Buildings can be more than just physical structures; they can be agents of positive change. The industry will have to make a rapid and consistent transition to adopt sustainable design, construction and operations. Green buildings are climate-resilient, consume less water, optimally use energy, conserve natural resources, generate less waste, enhance biodiversity, and ensure healthier living spaces while providing overall
Environmental, Social and Governance (ESG) frameworks are being formalized and adopted. Stakeholders across the investment lifecycle of real estate are increasingly incorporating ESG disclosures in their decision-making. This increased visibility is making climate resilience, community development and employees’ health and well-being strategic priorities among corporate real estate leaders.
Today we not only look at how sustainability has been incorporated from design through end-of-life operation but also how it interacts with the greater urbanscape of the community. Does the urban infrastructure around the building support individuals to reduce their carbon footprint daily? Developers are working with city leaders, urban planners, and ride-share providers to ensure that the residents or occupants of our real estate assets be better connected to the city.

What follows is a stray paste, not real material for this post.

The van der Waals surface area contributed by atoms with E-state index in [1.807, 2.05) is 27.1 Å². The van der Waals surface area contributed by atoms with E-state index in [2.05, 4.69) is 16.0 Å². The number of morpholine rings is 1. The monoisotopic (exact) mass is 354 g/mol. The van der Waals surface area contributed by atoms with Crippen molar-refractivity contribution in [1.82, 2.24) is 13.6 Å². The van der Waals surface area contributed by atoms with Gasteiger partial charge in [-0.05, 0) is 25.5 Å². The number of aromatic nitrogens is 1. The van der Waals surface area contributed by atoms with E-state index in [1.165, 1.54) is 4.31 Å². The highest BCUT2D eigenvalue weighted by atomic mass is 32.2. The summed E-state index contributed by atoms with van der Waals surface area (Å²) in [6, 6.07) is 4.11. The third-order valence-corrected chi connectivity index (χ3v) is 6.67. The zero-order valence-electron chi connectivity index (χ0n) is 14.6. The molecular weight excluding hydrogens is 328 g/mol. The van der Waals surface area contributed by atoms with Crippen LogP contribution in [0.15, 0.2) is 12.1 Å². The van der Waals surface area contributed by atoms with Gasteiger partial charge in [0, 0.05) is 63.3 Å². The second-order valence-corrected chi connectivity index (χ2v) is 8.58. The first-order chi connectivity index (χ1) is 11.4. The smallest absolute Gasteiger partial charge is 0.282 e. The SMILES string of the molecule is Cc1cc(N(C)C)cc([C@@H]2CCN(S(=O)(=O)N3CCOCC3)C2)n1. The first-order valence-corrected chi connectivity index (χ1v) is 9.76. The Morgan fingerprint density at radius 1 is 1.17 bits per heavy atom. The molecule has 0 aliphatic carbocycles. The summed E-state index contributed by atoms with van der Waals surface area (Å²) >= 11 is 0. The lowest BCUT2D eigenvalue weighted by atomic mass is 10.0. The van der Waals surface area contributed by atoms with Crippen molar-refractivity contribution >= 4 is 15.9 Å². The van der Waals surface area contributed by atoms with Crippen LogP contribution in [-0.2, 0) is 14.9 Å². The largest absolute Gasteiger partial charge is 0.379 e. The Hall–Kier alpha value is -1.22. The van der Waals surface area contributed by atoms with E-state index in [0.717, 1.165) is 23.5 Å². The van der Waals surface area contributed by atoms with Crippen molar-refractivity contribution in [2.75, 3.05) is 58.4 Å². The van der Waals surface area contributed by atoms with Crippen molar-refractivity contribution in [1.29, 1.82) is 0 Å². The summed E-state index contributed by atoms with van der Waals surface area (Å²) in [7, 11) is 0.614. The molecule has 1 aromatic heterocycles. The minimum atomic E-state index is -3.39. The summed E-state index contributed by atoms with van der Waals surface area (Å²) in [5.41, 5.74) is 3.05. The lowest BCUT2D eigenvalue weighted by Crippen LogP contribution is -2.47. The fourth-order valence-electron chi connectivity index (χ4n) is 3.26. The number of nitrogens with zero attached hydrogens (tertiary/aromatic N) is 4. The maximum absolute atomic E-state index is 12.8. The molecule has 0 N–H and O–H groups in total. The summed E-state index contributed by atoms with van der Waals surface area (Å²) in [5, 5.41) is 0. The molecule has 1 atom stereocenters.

Developers are not only focusing on the aesthetics and functionality of a building, but also on “Development Intelligence” that aligns them to the prevailing environmental conditions and occupancy. Building Management Systems and Digital Twins are enabling operators to move from responding to predicting the needs of the occupants. Sensors and digital controls have made collecting and reporting progress seamless across stakeholders.